Gary Tearney, MD, PhD, says that being selected as a Massachusetts General Hospital Research Scholar was “hugely influential” in the growth of his research program, which is dedicated to creating innovative imaging tools to aid with the diagnosis and treatment of disease.
Gary Tearney, MD, PhD, says that being named a Research Scholar in 2012 was "hugely influential" in his research career at Mass General.
Research Scholars Program Helps to Fund New Imaging Research
In 2012, Guillermo (Gary) Tearney, MD, PhD, was one of eight scientists named to the Research Scholars Program at Massachusetts General Hospital.
Then in its second year, the Research Scholars Program was created to give researchers a source of funding they could use to pursue innovative avenues of research that were too new or unproven to find support from the National Institutes of Health (NIH) or other federal funding programs.
Supported by donations from philanthropy, the program provides investigators with $100,000 per year for five years. Dr. Tearney was named the Mike and Sue Hazard Family Research Scholar. The Hazards donated the funding to support Dr. Tearney’s five-year award.
Dr. Tearney says that being named a Research Scholar marked a major turning point in his research career, which is focused on the development of innovative, non-invasive imaging technologies that can be used for disease diagnosis and therapeutic exploration.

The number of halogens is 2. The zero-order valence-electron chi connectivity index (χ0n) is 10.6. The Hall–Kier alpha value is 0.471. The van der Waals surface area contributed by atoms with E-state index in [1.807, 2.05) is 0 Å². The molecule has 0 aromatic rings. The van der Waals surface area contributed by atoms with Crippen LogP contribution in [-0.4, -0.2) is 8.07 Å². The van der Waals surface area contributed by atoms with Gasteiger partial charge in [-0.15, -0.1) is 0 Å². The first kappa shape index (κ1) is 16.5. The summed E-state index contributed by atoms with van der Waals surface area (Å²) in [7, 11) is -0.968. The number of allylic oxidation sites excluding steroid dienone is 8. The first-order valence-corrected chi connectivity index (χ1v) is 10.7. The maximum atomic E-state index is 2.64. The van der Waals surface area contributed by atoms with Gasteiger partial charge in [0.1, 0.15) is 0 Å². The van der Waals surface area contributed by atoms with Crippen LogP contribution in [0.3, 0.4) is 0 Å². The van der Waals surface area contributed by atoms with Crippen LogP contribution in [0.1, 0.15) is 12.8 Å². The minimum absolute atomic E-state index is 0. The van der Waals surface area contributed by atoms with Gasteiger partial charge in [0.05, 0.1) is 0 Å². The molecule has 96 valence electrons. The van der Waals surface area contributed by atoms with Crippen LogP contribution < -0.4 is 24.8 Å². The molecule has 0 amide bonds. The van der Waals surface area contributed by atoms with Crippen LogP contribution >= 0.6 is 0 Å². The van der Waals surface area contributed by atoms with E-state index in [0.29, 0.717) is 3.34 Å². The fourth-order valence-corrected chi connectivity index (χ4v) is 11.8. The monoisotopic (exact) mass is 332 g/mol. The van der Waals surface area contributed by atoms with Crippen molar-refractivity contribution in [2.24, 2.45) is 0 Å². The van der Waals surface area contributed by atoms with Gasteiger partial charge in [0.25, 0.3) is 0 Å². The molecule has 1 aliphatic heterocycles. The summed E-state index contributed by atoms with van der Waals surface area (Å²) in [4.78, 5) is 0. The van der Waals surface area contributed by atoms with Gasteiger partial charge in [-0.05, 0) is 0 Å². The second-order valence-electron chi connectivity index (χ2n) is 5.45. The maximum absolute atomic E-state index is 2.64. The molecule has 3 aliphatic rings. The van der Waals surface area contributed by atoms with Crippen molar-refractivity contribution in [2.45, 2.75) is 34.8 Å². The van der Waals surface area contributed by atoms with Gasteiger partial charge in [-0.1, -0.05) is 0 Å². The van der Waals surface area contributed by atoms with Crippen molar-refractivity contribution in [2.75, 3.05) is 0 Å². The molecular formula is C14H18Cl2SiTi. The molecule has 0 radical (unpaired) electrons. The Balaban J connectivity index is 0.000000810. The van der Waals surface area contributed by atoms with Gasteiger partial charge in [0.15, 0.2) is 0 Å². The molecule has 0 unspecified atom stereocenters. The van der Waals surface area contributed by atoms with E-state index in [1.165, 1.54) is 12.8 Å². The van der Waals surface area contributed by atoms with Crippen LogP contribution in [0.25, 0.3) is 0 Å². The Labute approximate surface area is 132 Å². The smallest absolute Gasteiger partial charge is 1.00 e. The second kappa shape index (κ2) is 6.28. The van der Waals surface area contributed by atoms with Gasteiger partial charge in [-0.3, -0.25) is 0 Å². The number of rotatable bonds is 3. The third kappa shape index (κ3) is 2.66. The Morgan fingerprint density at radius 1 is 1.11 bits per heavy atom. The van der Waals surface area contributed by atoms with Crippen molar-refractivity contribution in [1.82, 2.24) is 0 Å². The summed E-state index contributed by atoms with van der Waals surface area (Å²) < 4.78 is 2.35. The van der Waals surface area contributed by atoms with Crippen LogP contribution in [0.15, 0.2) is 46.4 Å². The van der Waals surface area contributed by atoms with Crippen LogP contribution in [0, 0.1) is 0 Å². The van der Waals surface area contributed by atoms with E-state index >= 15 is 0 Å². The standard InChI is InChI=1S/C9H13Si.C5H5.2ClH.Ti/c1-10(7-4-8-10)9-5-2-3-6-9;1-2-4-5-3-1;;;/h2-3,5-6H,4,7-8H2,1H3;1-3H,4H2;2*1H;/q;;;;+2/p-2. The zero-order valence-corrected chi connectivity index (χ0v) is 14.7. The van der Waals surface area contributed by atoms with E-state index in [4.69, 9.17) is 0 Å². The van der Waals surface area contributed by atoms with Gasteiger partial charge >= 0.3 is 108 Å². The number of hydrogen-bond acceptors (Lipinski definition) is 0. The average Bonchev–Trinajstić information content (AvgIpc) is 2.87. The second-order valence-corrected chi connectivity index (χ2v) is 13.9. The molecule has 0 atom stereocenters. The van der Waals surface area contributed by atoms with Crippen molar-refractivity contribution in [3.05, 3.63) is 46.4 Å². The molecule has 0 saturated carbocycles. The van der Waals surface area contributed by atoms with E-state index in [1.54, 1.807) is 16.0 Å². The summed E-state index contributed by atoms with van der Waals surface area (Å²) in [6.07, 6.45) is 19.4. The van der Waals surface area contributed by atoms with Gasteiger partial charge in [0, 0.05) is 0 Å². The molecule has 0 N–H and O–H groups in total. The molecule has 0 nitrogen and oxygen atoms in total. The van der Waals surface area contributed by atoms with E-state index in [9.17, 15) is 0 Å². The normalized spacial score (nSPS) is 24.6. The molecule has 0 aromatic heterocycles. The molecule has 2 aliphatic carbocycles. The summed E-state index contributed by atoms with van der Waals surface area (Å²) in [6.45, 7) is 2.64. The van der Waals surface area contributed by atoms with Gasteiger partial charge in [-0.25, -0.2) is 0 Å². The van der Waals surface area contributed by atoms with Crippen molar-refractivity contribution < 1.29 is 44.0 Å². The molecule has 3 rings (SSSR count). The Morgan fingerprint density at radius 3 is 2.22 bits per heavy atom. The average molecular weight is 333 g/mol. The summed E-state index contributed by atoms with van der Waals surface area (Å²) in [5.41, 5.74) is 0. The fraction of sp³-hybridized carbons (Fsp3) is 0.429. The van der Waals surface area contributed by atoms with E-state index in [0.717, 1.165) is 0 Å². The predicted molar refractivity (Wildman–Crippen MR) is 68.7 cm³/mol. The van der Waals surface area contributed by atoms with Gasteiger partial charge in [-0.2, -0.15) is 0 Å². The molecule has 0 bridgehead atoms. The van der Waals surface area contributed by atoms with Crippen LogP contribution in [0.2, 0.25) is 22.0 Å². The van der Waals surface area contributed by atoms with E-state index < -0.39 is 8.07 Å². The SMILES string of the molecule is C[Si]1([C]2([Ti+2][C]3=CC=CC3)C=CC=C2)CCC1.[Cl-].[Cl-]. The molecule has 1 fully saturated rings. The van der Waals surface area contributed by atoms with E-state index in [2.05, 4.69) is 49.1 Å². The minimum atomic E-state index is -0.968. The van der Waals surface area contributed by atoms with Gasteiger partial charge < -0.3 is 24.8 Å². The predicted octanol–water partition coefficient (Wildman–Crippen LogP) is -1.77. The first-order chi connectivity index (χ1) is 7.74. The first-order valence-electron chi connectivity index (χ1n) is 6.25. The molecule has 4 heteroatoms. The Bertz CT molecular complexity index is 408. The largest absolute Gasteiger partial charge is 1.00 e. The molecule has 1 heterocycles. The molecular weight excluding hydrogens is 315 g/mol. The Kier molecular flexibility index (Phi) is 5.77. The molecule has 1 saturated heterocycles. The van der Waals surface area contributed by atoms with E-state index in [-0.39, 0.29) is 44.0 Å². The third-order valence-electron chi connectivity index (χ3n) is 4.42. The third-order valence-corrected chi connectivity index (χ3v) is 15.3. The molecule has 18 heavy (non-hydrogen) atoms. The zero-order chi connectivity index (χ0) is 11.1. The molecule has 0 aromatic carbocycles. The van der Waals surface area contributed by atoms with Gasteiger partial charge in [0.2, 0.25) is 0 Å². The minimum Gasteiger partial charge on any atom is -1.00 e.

“It’s been hugely influential in my life. The first thing is it exposed the hospital to my research. That was really significant, and it came at a significant time. I was able to reach out and tell the hospital more about what I was doing and have a larger audience for the kind of work that I do.”
Being part of the Scholars Program also put Dr. Tearney in contact with other members of the philanthropic and business community. These relationships have provided him with more opportunities to raise funds to support his research, he says.
Building an Implantable Microscope
Dr. Tearney has used part of his scholar funding to develop a prototype of an implantable microscope that could one day provide real-time images from inside the body via a wireless transmitter.
The implantable microscope is fully self-contained, battery-powered and wireless. In its current formulation, it is able to render images of glass beads at a resolution of 10 microns (there are 25,400 microns in one inch).
“The idea is to shrink this device down and implant it in the body so it can continuously transmit images to a remote computer drive," Dr. Tearney says. The transmitted images will allow physicians to see if cancer is developing, if a heart attack is imminent or if a transplanted organ is on the verge of being rejected. "There are so many applications for implantable microscopy in the body.”
Now that the prototype has been built, Dr. Tearney’s team will start testing it in lab models while continuing to explore ways to make the device smaller and refine its imaging capabilities.
Scholars Program Continues to Grow
This past April at Mass General’s annual Scientific Advisory Council meeting, eight new scholars were added to the Research Scholars Program as part of the class of 2014.
This brings the total number of scientists supported by the program to 28 since it started in 2011.
The additional funds have helped scholars pursue new avenues of research, embark on new collaborations, recruit more staff members and secure additional grant funding.
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